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Polar Bear Jail, Churchill, Canada #travel #animals

The locals in Churchill do their best to deter polar bears from wandering into town. Conservation officers patrol during the season and attempt to scare bears away from the Churchill township if they get too close. They use noise to scare them such as fire crackers and air horns and as a last resort set traps.

Once a bear is trapped, the conservation officers take them back to the polar bear holding facility, also known as polar bear jail. Here they stay until the end of the season when they are relocated. During their incarceration, the bears are not fed. Originally, the bears were fed, but this seemed to draw more bears to town, so the decision was made to follow nature and only give the bears water.

Guard

This was our guard at the the parking lot where we transferred from the tundra buggy to the bus.

Bear Trap

Bear Trap

These are the traps used to catch bears that come too close to town. Once the bear walks inside the trap, the door comes down behind it.

The polar bear jail

Hubby and I posing outside the polar bear jail. The public are not allowed inside to ensure as little contact with the bears as possible. They want the bears to remain wary of humans and stay away.

Polar Bear Jail

This is the mural painted on the side of the polar bear jail. Cool, isn’t it?

Polar Bear

A final photo of a polar bear. This one stayed far away from the traps!

Fiona’s Mates: The idea behind the story and Cover Reveal #paranormal #romance #reverseharem

In October 2017, hubby and I visited the small town of Churchill in Canada to see polar bears. The remote town and its relationship with the polar bears fascinated me. When I learned that the town was only accessible by plane, due to the storm damage of the railway, ideas for stories flew through my mind.

Our trip ended in Fort Lauderdale in Florida and we went sightseeing via water taxis when we were there. That destination also made an impression on me, and got tossed into my story idea pot.

My paranormal romance Fiona’s Mates is the result of my visit to Churchill, the polar bears and hearing about the ice road. I also added in Fort Lauderdale, since the journey on the water taxis was so much fun.

Fiona's Mates

Here is the blurb for Fiona’s Mates:

A woman seeking change meets five sexy brothers…

When Fiona catches her callous, chauvinistic husband with another woman, she puts a full stop on their marriage. No longer prepared to put up with his abusive behavior, she kicks him out the door, determined to start afresh. A vacation is the perfect way to attack her adventurous new life.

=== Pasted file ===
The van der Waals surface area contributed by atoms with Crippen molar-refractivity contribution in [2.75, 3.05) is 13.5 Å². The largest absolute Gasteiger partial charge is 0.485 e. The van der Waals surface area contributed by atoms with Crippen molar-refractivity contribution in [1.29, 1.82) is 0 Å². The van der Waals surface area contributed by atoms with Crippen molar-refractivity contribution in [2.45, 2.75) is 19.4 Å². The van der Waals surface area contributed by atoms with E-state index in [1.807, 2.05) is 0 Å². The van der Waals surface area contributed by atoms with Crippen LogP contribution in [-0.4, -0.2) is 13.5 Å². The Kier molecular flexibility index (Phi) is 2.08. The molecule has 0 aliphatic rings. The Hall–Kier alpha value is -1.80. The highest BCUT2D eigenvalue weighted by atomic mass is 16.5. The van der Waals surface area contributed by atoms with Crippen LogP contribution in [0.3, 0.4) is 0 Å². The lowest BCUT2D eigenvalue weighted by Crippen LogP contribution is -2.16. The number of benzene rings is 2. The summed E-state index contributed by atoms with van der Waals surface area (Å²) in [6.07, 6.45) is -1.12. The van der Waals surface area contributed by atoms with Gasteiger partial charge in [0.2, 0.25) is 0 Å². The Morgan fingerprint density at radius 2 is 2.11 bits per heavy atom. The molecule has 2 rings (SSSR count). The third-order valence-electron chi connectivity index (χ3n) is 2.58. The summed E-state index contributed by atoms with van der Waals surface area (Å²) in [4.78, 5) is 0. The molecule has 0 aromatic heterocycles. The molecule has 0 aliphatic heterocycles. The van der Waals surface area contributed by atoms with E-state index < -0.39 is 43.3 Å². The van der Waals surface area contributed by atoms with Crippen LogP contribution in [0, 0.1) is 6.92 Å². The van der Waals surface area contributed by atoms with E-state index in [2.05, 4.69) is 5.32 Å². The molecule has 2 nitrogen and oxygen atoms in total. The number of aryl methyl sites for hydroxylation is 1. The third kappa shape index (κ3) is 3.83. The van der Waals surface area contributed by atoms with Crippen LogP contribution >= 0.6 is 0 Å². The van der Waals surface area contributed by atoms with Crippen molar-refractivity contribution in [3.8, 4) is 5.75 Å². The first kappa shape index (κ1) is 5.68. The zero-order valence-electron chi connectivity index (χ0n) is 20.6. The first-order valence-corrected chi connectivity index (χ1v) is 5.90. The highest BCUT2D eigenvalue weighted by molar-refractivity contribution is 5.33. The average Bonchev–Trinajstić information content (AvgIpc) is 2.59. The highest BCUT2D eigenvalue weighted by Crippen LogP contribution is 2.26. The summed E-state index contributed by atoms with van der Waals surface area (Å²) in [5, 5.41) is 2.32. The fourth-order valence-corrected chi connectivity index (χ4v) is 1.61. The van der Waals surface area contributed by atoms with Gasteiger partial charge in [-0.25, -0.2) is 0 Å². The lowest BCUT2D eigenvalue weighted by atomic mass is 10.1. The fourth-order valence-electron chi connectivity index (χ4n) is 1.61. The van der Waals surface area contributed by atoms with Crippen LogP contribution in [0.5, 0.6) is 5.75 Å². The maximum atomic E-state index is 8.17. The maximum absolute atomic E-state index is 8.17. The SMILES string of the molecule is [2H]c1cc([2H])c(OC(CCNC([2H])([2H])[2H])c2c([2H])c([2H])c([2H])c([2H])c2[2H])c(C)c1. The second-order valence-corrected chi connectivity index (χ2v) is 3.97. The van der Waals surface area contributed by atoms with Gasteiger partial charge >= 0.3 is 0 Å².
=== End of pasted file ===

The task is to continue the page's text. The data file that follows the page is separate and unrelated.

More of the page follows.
Stig is the youngest of five polar bear shifters, and his scheme to start an ice trucking business puts him and his brothers on an untraditional path. With everyone in Churchill against them—humans and shifters plus their matriarch—it’s a challenge to get their ice trucks on the road.

Fiona meets the sexy Stig and his gorgeous brother in Gillam. With their bulging muscles and stunning Nordic looks, something about the smiling duo imbues trust. Then, she meets their three older brothers, each charming and handsome, and her libido is in overdrive. She has a dilemma since they’re openly interested in her, and it is impossible to choose one.

Now that Fiona’s vacation is ending, she’s talking about returning to Florida, but that might not be the worse of the trouble when danger stalks into Churchill and threatens to end their reverse harem forever…

Coming 22 March at Amazon.

Other Animals on the Tundra #travel #Churchill #animals

The tundra has plenty of wildlife. It’s finding and seeing the birds and animals that is the tricky thing.
Along with polar bears, we saw Arctic hare, ptarmigan, Arctic fox and an owl.

Here are some pics of the animals we saw during our visit.Ptarmigan

This is a Ptarmigan. We saw quite a few, some whiter than others. The ones that weren’t white yet still had some of their summer plummage.

Owl

An owl. So majestic.

Arctic hare

The Arctic hares were very cool. They just sat there in the snow and stared back at us. They were hard to spot in the snow.

Arctic Fox

This little Arctic fox just wanted to snooze but he had a buggy full of tourists wanting his picture.

Polar Bear

And finally, a polar bear, the animal we traveled all the way to Churchill to see.

Exploring the Tundra #travel #Churchill

Most people who visit Churchill to view the polar bears go on an organized tour. The tour companies have special vehicles known as tundra buggies. They have huge wheels and are high enough off the ground for tourists to view curious bears without putting themselves in danger.

The roads through the tundra are not maintained and can be quite rough but the tundra buggies slog through the mud and deep ruts, mostly without problem.

The cabins of the buggies are heated and set out like the interior of a bus. There are toilet facilities. At the rear of the vehicle there is a deck area, which is perfect for taking photos.

I found the buggies comfortable and because of their height, they’re perfect for photographers. We had morning and afternoon tea plus lunch during our day-long trips.

Here are some photos…

Tundra Buggy